Dorothea Mackellar, OBE was an Australian poet and writer of fiction who has been credited with the composition of what is, arguably, Australia’s best loved poem. She wrote the patriotic My Country in 1904 when she was in England and the wistful, plaintive tone of the poem leaves the reader in no doubt how homesick she was for the country she loved. Her “bush” poetry was pretty much at odds with the professional, urban lifestyle that she enjoyed in her early years. She also took an active interest in politics, especially after women were granted equal voting rights to men in 1902 and she wrote and spoke about the need for the conscription of Australians as World War I approached.
She was born Isobel Marion Dorothea Mackellar on the 1st July 1885 at Point Piper, Sydney. Her father was physician and parliamentarian Sir Charles Mackellar and Dorothea’s home life was comfortable. Her family had originally emigrated from Scotland, her grandparents arriving in Sydney during May 1839. She had a mixed education, much of it private tuition given at home. She studied languages and art and the family took her on their travels across Europe, the Far East and America to enhance her education. This travel certainly helped Dorothea to become fluent in a number of languages and constant exposure to art and culture was a great way to develop her character.
She produced a substantial output of published work covering the years 1908-1926 and was one of the founders of the Sydney PEN Club (Publishers, Editors and Novelists) during the 1930s. Before this though she spent a period in England where she wrote her iconic My Country poem. It was published in the London Spectator magazine in 1908 although its original title was Core of My Heart. Much of the bush poetry that she wrote was inspired by periods spent on her brothers’ farms in New South Wales where she threw herself wholeheartedly into the rural way of life and was an accomplished horsewoman.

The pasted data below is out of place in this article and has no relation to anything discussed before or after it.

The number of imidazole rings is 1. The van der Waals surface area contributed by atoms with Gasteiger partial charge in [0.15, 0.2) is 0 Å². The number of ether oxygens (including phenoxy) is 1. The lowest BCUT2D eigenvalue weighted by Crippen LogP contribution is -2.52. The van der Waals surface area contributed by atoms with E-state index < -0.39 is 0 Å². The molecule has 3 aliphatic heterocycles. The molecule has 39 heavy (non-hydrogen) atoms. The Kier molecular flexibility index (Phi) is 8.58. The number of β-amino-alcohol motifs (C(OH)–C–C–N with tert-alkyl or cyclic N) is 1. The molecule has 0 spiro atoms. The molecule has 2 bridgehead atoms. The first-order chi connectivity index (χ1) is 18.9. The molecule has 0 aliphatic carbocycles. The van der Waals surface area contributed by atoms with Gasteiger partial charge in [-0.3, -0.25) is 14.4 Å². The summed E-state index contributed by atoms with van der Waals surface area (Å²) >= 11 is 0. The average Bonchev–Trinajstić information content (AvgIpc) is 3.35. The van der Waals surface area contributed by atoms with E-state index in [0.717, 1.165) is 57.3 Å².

She published four volumes of poetry over a fifteen year period beginning with The Closed Door in 1911, this book being the first one to include My Country. Here is that poem:
Her final collection came out in 1926 and was called Fancy Dress. She was also an accomplished novelist although two of her titles were in collaboration with fellow writer Ruth Bedford. The two were keen actors as well and often acted scenes from their stories, but only in private for their own amusement. She was very family-oriented, considering it her priority to help her parents and siblings in any way she could. Perhaps, for this reason, she never married.
In recognition of her contribution to Australian literature Miss Mackellar received the OBE in the New Year’s Day Honours list of 1968. Tragically she had a fall only two weeks later and died of her injuries. She is fondly remembered though, especially by Australian school children who compete for the “Dorothea Mackellar Poetry Awards”, an annual poetry competition.
Dorothea Mackellar died on the 14th January 1968. She was 82 years old.